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Wickensworth

Sometimes I wake up in the morning and I’m just like, “What the hell kind of dream was that? Am I really stupid enough to have thought of that?” My dreams make David Lynch’s movies seem like an abridged version of Dick and Jane, and I can never figure out what the hell is going on in them. It’s frustrating, because there I am trying to get a decent night’s sleep, and all of a sudden I start seeing insane images of people I know occupying bizarre, surreal settings, and everyone’s talking in retarded riddles. “Go not to the cave, Eric! Heed the words that were written in stone!” In the dream, these things all make sense to me, but then when I wake up, I’m confused as hell. It’s like, wait a minute, wasn’t I flying around in a police car with TV’s ALF? Then how the hell did I end up in what appeared to be a castle/factory hybrid looking for stolen jewels? And why do I always get violently murdered at the end of my dreams by a darker, twisted version of myself, only to wake up in a cold sweat with a pounding headache?

You know, dreams wouldn’t be so bad if you got to choose what you dreamt about, but you really don’t. It’s not like I’m laying down on the bed before I go to sleep and thinking, “OK, tonight I’m going to dream about bowling with a talking metal penguin and my 8th grade algebra teacher, only instead of using bowling balls, we use dictionaries. Oh, and we’re in outer space.” Yet, sure enough, there’s the talking metallic penguin and Mrs. Miller, and we’re bowling with dictionaries in outer space. Call me crazy, but I think that I should have control over my subconscious.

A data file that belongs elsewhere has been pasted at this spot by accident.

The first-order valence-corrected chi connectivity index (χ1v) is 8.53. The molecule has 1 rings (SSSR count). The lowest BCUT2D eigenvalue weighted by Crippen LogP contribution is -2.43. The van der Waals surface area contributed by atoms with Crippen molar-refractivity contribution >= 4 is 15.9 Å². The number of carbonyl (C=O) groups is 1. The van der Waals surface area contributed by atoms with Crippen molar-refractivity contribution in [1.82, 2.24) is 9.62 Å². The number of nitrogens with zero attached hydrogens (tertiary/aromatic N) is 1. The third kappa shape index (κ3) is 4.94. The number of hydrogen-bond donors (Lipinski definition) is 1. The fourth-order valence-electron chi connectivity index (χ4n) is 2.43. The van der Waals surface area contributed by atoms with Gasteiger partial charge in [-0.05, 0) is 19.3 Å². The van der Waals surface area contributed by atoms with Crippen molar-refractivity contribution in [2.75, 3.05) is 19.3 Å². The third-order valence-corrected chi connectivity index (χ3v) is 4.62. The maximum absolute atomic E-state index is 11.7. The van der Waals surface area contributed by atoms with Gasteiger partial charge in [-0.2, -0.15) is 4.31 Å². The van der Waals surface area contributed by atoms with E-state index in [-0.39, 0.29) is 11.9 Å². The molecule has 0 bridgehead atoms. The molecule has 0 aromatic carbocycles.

Also, I demand to know who came up with dreams in the first place. I want to know who said, “Alright, let’s have the subconscious take a bunch of fragmented ideas, choppily edit them together, toss in some random characters from one’s past, and then let people watch that while they’re sleeping.” I mean, it’s not like dreams mean anything. A lot of people like to sit there saying, “OK, let’s see, the Jello represented my struggle battling adversity, while the cast of UPN’s Moesha was a metaphor for–” No, I’m sorry, there’s no meaning to any of that nonsense. And if there is meaning to it, it must be some kind of dumb, ridiculous meaning that doesn’t make any sense. To be perfectly frank, I don’t have time for that.

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